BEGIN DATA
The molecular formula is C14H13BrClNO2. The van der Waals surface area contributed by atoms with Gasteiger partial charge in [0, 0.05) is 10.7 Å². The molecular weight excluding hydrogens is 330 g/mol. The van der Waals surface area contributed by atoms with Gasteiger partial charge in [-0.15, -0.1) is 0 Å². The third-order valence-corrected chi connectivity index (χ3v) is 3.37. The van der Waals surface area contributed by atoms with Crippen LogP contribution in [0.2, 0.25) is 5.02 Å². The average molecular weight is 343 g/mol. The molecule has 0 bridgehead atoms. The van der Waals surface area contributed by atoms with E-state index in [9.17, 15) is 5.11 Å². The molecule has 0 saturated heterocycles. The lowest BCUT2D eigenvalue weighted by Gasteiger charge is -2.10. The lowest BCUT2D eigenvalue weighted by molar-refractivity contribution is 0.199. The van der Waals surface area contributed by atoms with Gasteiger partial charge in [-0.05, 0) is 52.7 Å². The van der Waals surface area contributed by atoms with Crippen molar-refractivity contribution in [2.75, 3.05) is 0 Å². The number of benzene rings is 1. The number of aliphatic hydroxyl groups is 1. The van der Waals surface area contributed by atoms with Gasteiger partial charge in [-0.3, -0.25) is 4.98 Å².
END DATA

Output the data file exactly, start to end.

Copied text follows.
The molecular formula is C14H13BrClNO2. The van der Waals surface area contributed by atoms with Gasteiger partial charge in [0, 0.05) is 10.7 Å². The molecular weight excluding hydrogens is 330 g/mol. The van der Waals surface area contributed by atoms with Gasteiger partial charge in [-0.15, -0.1) is 0 Å². The third-order valence-corrected chi connectivity index (χ3v) is 3.37. The van der Waals surface area contributed by atoms with Crippen LogP contribution in [0.2, 0.25) is 5.02 Å². The average molecular weight is 343 g/mol. The molecule has 0 bridgehead atoms. The van der Waals surface area contributed by atoms with E-state index in [9.17, 15) is 5.11 Å². The molecule has 0 saturated heterocycles. The lowest BCUT2D eigenvalue weighted by Gasteiger charge is -2.10. The lowest BCUT2D eigenvalue weighted by molar-refractivity contribution is 0.199. The van der Waals surface area contributed by atoms with Gasteiger partial charge in [-0.05, 0) is 52.7 Å². The van der Waals surface area contributed by atoms with Crippen molar-refractivity contribution in [2.75, 3.05) is 0 Å². The number of benzene rings is 1. The number of aliphatic hydroxyl groups is 1. The van der Waals surface area contributed by atoms with Gasteiger partial charge in [-0.3, -0.25) is 4.98 Å².